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Income: the best form of growth?

Growing your money for the future

Important - This information isn’t personal advice. If you’re unsure if investing is right for you please speak to an adviser. Unlike the security offered by cash, all investments and their income can fall as well as rise in value, so you could get back less than you invest. Past performance isn’t a guide to the future.

Emma Wall
Head of Investment Analysis

Emma heads up the team responsible for analysing and selecting funds for inclusion on the Wealth 50.

When it comes to investing there's no "one size fits all".

We all have different needs, attitudes to risk, and time horizons. Our personal interests have a big impact on how we think about money.

The investing lifecycle

Each stage in our lives brings different priorities.

If you’ve still got years of your investing life ahead of you, your goal might be to grow your money as much as you can. Getting an income from your investments is probably less of a concern.

But perhaps it should be.

Income can make a big difference to your investment pot over the long run, especially if you reinvest it.

If you’re still growing your investments, you can choose to reinvest any dividend income. This buys more shares, or units of a fund, from which more dividends are paid. And so the cycle continues. This is called "compounding". We think it's one of the most powerful ways to grow your investment over the long run.

A huge difference from something so simple

Let's look at an example of how much difference income can make.

If you invested £10,000 in a fund that tracks the broader market of UK companies 20 years ago, it would now be worth £14,666*. You would've also got back £6,257 in income.

If you didn't need the income and chose to reinvest it instead, your total investment pot would've more than doubled and grown to £26,096.

The chart below shows the difference between these two options, in terms of what happens to your remaining investment. It also shows the stock market rises and falls in value. It’s not a one-way street and there are no guarantees, you could get back less than you invest, especially in the short term.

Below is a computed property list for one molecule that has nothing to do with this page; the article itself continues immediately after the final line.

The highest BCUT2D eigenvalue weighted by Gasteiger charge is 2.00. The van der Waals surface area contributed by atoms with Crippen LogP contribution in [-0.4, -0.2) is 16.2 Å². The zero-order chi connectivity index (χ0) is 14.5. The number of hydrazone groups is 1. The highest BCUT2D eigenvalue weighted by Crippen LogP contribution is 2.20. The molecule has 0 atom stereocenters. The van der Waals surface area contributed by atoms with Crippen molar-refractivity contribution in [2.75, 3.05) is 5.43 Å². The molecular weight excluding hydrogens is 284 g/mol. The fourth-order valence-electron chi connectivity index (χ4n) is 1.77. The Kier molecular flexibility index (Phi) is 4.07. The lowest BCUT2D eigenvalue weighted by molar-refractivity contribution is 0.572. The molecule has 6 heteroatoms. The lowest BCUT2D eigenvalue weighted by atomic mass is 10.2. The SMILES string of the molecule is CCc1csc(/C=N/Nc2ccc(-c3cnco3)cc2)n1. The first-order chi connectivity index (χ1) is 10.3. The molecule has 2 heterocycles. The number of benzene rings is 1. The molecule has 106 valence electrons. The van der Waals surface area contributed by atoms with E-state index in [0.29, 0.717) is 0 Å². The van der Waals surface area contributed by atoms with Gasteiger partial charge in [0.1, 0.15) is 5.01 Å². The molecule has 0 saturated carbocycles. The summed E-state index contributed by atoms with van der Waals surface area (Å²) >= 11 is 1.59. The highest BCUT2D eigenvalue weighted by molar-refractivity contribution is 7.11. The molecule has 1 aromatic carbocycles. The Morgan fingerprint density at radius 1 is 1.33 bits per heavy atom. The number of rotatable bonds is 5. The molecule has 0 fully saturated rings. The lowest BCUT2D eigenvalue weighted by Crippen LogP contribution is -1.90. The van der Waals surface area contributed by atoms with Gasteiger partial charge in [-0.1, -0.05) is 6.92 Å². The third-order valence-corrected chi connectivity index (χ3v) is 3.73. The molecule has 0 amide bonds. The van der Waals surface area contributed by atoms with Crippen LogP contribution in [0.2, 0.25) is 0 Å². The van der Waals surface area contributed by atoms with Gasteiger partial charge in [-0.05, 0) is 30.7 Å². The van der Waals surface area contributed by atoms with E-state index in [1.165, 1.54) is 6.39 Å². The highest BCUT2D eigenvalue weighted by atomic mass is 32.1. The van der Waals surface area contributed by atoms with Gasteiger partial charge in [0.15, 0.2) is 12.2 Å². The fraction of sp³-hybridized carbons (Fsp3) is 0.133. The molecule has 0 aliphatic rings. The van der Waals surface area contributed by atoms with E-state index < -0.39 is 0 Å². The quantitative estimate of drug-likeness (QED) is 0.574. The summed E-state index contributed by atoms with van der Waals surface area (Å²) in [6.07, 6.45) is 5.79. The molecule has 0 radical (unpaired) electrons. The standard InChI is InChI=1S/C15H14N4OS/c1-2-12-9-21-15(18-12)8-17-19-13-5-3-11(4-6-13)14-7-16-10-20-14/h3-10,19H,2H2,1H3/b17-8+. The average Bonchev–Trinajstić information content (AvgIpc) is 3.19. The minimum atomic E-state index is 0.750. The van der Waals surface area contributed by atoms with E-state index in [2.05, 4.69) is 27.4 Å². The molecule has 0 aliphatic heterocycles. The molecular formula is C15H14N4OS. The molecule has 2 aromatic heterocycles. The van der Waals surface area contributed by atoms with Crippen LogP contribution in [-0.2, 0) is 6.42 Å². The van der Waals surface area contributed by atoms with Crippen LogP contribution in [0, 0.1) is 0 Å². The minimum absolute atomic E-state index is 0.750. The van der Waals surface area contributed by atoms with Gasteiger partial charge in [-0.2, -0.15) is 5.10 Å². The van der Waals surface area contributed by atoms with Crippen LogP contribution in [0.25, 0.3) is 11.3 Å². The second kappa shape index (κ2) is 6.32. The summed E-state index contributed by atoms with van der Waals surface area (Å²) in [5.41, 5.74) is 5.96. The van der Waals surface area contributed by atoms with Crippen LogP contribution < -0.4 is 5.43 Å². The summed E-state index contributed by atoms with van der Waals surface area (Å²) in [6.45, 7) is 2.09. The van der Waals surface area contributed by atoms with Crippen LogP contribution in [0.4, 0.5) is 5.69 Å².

Scroll across to see the full chart.

Past performance isn’t a guide to the future. Source: Lipper IM* to 30/09/2019.

Equity income – the core of your portfolio?

We've always been fans of equity income investing. It can work for different types of portfolios and is a proven way to grow wealth over the long run. Equity income funds currently offer a yield after costs of 4-5%, and this income can be reinvested to grow your original investment.

What's equity income investing?

The best companies grow their profits over many years, and some pay these out as dividends to shareholders. Looking for those with high yields, or yields you think could grow in the future, is what's known as equity income investing.

We think the UK is one of the best places for income. British businesses have a long history of paying generous dividends to shareholders, and the present yield on the broader UK market is over 4%. To put that into context the broader global stock market yields 2.51%. The UK offers one of the highest levels of income in the world. Remember, yields are variable and aren’t a reliable indicator of future income.

But since the EU referendum in 2016, the UK market has become highly politicised. UK income funds have grown since, but they've been held back by worries about Brexit.

The good news is, we believe that the market looks better value than many overseas markets. So we don’t think the answer is to turn your back on the UK.

You could also think about owning some overseas income funds, which offer diversification from the UK and the potential for a reasonable yield.


3 investment ideas for income

Kate Marshall
Investment Analyst

Kate has been part of the HL investment team since 2011. Her main areas of expertise include Asian, emerging markets and European sectors.

In our view, equity income funds can be a great way to make the most of the power of income investing.

They hold shares in lots of different companies which can help to smooth out both the share price, and dividend ups and downs that can come from holding a single company share. They also involve less legwork, as funds are looked after by a professional manager.

Below we take a closer look at some of the equity income funds available. One focuses on the UK – a classic market for investing for income. Another concentrates on Asia – an exciting market starting to focus more on paying out dividends. Plus one fund that offers diversification across the globe. These funds are listed in alphabetical order.

This is for your interest only, and isn't personal advice on where to invest. All investments can fall and rise in value, so you could get back less than you originally invested. If you’re unsure seek financial advice from a professional. Please read the key information and fund factsheets, including charges, of any investment before making your decisions.

These funds take charges from capital, which can boost income but reduce growth potential.

Artemis Global Income

  • Current yield of 3.05% (not a reliable indicator of future income)
  • Invests in different companies than the usual equity income mainstays
  • Supported by a highly experienced team

Artemis Global Income